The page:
Like many Americans across the nation, I watched intensely as Congress debated and ultimately passed the onerous health care “reform” bill Sunday evening. One main point of contention is the idea — affirmed by some radically “progressive” lawmakers — that health care is a “right.” This is nothing short of socialistic propaganda. The implicit claim in the assertion that health care is a “right” is that it is a constitutionally protected right. All experts agree that health care is neither a constitutional nor a legal right. In America we understand that our rights to the free exercise of religion, to speak freely, to bear arms and to be secure from unwarranted search and seizure come from God.
To see the difference in government-mandated health care and real rights, look at how they are exercised. Historically, American citizens have been free to exercise their real, constitutionally protected rights — or not — as they see fit. The government does not compel citizens to attend church in the name of religious freedom. The government does not compel citizens to own a gun in the name of the Second Amendment. And the government does not force citizens to engage in the political process in the name of free speech. In contrast, our radically “progressive” friends are eager to compel every American using the heavy hand of government to exercise their so-called right to health care. Should we celebrate the passage of a bill that in the service of non-existent rights actually diminishes our liberty?
What is really at issue is not whether health care is a “right” but whether citizens have a right to taxpayer-funded health care. What other cherished American “right” has ever required that we diminish another’s liberty? Does the right to free speech require newspaper owners to print every op-ed and editorial? Does the right to bear arms require the government to arm its citizenry? Does the freedom of religion require government-funding of churches, mosques and synagogues? Why then, does this “right” to healthcare require the government to take from some to give to others? When in the history of our country have we had to secure a right by trampling on the liberties of others?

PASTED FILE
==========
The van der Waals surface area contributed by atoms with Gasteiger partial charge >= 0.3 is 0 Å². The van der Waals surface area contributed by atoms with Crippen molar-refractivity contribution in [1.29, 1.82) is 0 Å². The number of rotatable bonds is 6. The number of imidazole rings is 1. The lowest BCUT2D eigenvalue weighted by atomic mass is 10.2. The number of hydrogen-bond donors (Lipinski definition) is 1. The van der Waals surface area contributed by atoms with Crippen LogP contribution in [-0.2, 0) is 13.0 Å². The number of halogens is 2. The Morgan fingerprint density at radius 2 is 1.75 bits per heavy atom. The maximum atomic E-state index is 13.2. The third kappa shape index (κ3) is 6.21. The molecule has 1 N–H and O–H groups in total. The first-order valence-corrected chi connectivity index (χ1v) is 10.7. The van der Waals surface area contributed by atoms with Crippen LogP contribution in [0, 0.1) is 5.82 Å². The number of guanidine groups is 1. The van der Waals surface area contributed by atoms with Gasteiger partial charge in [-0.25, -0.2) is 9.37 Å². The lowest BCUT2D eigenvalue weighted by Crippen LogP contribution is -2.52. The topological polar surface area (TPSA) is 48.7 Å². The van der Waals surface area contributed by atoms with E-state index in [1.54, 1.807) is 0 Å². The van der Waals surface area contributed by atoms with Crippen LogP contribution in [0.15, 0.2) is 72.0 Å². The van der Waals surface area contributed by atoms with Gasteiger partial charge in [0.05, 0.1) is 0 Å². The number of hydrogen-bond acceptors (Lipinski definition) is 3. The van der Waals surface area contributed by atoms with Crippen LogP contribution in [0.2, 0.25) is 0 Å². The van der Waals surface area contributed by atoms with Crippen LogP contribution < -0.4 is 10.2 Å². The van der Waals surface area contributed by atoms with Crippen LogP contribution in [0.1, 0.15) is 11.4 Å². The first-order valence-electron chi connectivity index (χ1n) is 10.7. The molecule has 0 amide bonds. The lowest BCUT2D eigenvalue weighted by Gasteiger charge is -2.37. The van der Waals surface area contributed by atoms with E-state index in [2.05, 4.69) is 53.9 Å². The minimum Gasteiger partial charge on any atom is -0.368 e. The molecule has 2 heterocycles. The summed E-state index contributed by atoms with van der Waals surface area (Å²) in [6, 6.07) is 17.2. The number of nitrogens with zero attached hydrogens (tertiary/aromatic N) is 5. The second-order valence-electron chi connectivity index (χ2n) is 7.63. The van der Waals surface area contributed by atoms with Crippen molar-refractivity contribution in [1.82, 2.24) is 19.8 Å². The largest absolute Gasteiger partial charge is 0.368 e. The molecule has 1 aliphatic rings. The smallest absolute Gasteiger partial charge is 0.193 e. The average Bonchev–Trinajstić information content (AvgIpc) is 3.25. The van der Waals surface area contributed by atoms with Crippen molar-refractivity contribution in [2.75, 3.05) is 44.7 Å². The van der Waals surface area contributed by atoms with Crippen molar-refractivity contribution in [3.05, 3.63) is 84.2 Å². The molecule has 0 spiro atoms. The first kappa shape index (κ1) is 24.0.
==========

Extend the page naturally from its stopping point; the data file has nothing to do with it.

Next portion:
Make no mistake, that is exactly what is happening with this government takeover of the healthcare industry. This new health care “right” will be forced on every American, and it will be made possible by taking from citizens “according to their ability” and giving to others “according to their needs” (Karl Marx, 1875).
According to U.S. Representative John Boehner (R-OH), this legislation will create 160 new governmental boards, commissions and mandates and require $500 billion in tax increases to pay for it. Of course, that will be only the beginning, as additional taxpayer funds will most certainly be needed.
Health care lawyer and policy analyst John S. Hoffilluminates the troubling questions left unanswered by the phrase “right to health care,” which he argues “does not address the relevant issues that must be considered in considering taxpayer subsidies for health care”:
How much health care is to be paid for by the taxpayer, for what beneficiaries, and under what circumstances? Does it include the most advanced or experimental treatment? Indeed, what is health care? Long term care? What are the parameters of self-responsibility? Should there be taxpayer subsidies for smokers, drug abusers, and dare-devils? And which taxpayers should be paying? Should the working young and low-income workers subsidize the health care costs of those who are wealthier and sicker? These are political judgments that we have barely addressed, and they are camouflaged by invocation of a broad principle of a right to health care.
President Obama and many in Congress are celebrating the passage of this ominous legislation — legislation that forces American citizens into the newly created socialized health care system. Sadly, the costs of this new government program are much higher than we think. Although, the financial cost to taxpayers is substantial, the cost to personal liberty is incalculable.